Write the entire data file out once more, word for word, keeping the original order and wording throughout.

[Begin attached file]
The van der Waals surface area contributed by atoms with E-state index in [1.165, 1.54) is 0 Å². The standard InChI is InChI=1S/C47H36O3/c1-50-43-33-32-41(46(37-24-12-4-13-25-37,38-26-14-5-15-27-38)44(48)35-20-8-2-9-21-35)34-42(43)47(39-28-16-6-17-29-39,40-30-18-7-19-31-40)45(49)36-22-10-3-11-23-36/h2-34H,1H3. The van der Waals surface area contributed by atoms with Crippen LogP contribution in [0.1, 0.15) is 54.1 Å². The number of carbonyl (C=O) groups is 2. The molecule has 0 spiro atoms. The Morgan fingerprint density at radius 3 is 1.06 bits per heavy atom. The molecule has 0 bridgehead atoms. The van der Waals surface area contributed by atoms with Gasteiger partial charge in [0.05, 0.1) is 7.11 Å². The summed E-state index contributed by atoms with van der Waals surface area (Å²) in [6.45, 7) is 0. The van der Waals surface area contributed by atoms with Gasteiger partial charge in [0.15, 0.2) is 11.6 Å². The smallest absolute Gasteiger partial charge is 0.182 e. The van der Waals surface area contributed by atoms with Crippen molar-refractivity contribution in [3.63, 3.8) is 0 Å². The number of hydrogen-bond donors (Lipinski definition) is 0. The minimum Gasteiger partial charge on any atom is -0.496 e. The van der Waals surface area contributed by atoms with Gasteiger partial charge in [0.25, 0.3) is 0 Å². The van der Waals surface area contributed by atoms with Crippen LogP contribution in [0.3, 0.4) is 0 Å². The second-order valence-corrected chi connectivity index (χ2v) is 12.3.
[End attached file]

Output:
The van der Waals surface area contributed by atoms with E-state index in [1.165, 1.54) is 0 Å². The standard InChI is InChI=1S/C47H36O3/c1-50-43-33-32-41(46(37-24-12-4-13-25-37,38-26-14-5-15-27-38)44(48)35-20-8-2-9-21-35)34-42(43)47(39-28-16-6-17-29-39,40-30-18-7-19-31-40)45(49)36-22-10-3-11-23-36/h2-34H,1H3. The van der Waals surface area contributed by atoms with Crippen LogP contribution in [0.1, 0.15) is 54.1 Å². The number of carbonyl (C=O) groups is 2. The molecule has 0 spiro atoms. The Morgan fingerprint density at radius 3 is 1.06 bits per heavy atom. The molecule has 0 bridgehead atoms. The van der Waals surface area contributed by atoms with Gasteiger partial charge in [0.05, 0.1) is 7.11 Å². The summed E-state index contributed by atoms with van der Waals surface area (Å²) in [6.45, 7) is 0. The van der Waals surface area contributed by atoms with Gasteiger partial charge in [0.15, 0.2) is 11.6 Å². The smallest absolute Gasteiger partial charge is 0.182 e. The van der Waals surface area contributed by atoms with Crippen molar-refractivity contribution in [3.63, 3.8) is 0 Å². The number of hydrogen-bond donors (Lipinski definition) is 0. The minimum Gasteiger partial charge on any atom is -0.496 e. The van der Waals surface area contributed by atoms with Gasteiger partial charge in [0.25, 0.3) is 0 Å². The van der Waals surface area contributed by atoms with Crippen LogP contribution in [0.3, 0.4) is 0 Å². The second-order valence-corrected chi connectivity index (χ2v) is 12.3.